Alice Marie Johnson is 62 years old. She had grandchildren and even great-grandchildren, but because of mandatory minimum sentencing laws, she will never see them outside of prison, where she is serving a life sentence without parole for a nonviolent offense.

Johnson was sentenced to life without parole in 1996 for nonviolent drug conspiracy charges, and after 21 years in prison, Johnson’s only hope of ever seeing the outside world is clemency.

While Johnson’s case does meet the criteria for clemency, she was not one of the lucky individuals granted clemency by the president and has been passed over three times. As a result, she is now trying to raise awareness and push for criminal justice reform.

“Please wake up, America, and help end this injustice. It’s time to stop to stop over-incarcerating your own citizens. Because that is what is going on,” Johnson told Mic in an interview.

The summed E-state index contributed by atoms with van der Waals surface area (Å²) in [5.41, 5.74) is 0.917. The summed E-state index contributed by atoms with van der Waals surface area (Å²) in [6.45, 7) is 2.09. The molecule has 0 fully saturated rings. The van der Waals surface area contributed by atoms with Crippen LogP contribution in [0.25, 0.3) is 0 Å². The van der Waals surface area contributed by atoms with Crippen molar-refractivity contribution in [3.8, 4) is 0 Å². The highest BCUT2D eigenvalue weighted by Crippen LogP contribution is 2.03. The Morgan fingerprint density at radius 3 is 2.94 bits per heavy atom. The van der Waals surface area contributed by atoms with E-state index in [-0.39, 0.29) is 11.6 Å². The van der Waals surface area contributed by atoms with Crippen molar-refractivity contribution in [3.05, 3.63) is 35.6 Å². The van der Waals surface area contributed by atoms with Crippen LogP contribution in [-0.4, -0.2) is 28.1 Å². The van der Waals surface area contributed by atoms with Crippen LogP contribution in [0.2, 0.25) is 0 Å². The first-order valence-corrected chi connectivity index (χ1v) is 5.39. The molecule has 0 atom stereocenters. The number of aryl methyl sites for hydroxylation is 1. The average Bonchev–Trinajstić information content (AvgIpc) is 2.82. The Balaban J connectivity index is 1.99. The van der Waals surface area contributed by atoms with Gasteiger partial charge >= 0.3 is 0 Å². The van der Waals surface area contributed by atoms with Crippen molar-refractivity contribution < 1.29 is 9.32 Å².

According to the ACLU, 3,278 people are serving life sentences without parole for nonviolent offenses, with most of those sentences being mandatory. That means judges had no discretion over the sentencing and were instead held to minimum sentencing laws that disproportionately affect Black people, with 65 percent of people serving life without parole for nonviolent offenses being Black.